Modern Y-Chromosome Variation Surpasses Archaic Humans

The human Y-chromosome has been a sore point among secular scientists in recent years because of its many anti-evolutionary surprises. Adding to the Darwinian grief, is yet one more shocking Y-chromosome study that more clearly illustrates the boundaries of human genetic diversity.

Much controversy has brewed during the past few years over the genomic sequences of what have been termed "archaic" humans. This so-called "ancient DNA" was extracted from bone fragments of "Neandertal" and "Denisovan" specimens and then sequenced, providing draft blue prints of these respective genomes.1, 2 While much hypothetical speculation has raged over how much interbreeding went on between modern humans and archaic humans, the fact remains that both types were shown to be fully human.

Now, a modern living human has been discovered who has Y-chromosome variation that increases the range of human DNA diversity beyond that of so-called archaic humans.3 This new data unequivocally proves that Neandertals and Denisovans were well within the DNA variability range of modern humans—not extinct primitive evolutionary offshoots of the human lineage.

Earlier DNA studies attempted to prove that archaic humans were different than modern humans, based on slight variations in their mitochondrial DNA—a small circular piece of DNA outside the nucleus in the cell’s mitochondria that is inherited maternally. In fact, because the Y-chromosome undergoes very little DNA change, and is considerably larger in size than the mitochondrial genome, it is a much more reliable measure of human DNA diversity.

Not surprisingly, this new discovery confirms the conclusions and predictions first proposed by researchers when the entire Neandertal genome draft sequence was published in 2010.1 In this report, the authors state, "Neandertals are expected to be more closely related to some present-day humans than they are to each other." The new Y-chromosome study now fully confirms this hypothesis made by evolutionists themselves.

Another Y-chromosome study of great importance in the human-origins debate is the recent report of extreme differences between the human and chimpanzee MSY (male determining) regions. The MSY region contains most of the genes in the Y-chromosome. In this report, approximately 50% of the DNA sequence did not even match between chimps and humans. Humans also had twice as many genes as chimps in the MSY region. In fact, the evolutionary authors of the study shockingly note that given "6 million years of separation, the difference in MSY gene content in chimpanzee and human is more comparable to the difference in autosomal gene content in chicken and human, at 310 million years of separation."4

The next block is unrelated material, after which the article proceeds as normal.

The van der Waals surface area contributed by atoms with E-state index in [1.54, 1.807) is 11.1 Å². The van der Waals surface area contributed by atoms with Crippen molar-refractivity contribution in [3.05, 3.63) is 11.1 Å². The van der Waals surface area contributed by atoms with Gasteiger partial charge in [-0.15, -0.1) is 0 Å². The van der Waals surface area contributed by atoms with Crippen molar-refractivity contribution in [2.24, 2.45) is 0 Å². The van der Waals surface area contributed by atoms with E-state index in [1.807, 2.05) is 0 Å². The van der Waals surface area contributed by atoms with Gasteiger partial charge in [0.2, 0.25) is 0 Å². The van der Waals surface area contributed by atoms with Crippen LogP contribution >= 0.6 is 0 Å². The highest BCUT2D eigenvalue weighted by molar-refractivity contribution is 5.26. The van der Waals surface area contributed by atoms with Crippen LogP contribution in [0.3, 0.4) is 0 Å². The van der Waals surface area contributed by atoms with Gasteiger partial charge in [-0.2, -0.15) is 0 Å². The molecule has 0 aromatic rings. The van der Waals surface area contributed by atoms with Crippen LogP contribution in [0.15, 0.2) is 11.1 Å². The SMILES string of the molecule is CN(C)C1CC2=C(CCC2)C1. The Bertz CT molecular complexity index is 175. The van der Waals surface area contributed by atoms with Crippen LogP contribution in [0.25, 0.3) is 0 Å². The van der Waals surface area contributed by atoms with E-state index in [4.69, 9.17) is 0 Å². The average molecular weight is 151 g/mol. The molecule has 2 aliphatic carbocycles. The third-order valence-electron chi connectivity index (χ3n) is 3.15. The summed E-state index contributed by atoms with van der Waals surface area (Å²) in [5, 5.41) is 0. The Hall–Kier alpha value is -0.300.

Confirming this stunning human-chimp Y-chromosome data is another recent research report in which the analysis of all chimpanzee chromosomes showed only a 70% DNA similarity on average to human.5

These scientific discoveries related to human origins, as revealed by modern DNA sequencing technologies, can be summarized by the following key points.

  • Modern humans, Neandertals, and Denisovans are all part of the same human "created kind."
  • Chimpanzees are simply a type of ape, created distinctly and uniquely as their own "kind."

These findings fully confirm the Bible which states in the book of Genesis that all living things were created with distinct genetic boundaries "after their kind." The Bible also clearly tells us that, concerning mankind’s genetics, God "hath made of one blood all nations of men for to dwell on all the face of the earth" (Acts 17:26).

References

  1. Green, R. E. et al. 2010. A Draft Sequence of the Neandertal Genome. Science. 328 (5979) : 710-722.
  2. Reich, D. et al. 2010. Genetic history of an archaic hominin group from Denisova Cave in Siberia. Nature. 468 (7329): 1053-1060.
  3. Mendez, F. L. et al. 2013. An African American Paternal Lineage Adds an Extremely Ancient Root to the Human Y Chromosome Phylogenetic Tree. The American Journal of Human Genetics. 92 (3): 454-459.
  4. Hughes, J. F. et al. 2013. Chimpanzee and human Y chromosomes are remarkably divergent in structure and gene content. Nature. 463(7280): 536-539.
  5. Tomkins, J. 2013. Comprehensive Analysis of Chimpanzee and Human Chromosomes Reveals Average DNA Similarity of 70%. Answers Research Journal. 6 (2013): 63-69.

*Dr. Tomkins is Research Associate at the Institute for Creation Research and received his Ph.D. in Genetics from Clemson University.

Article posted on May 6, 2013

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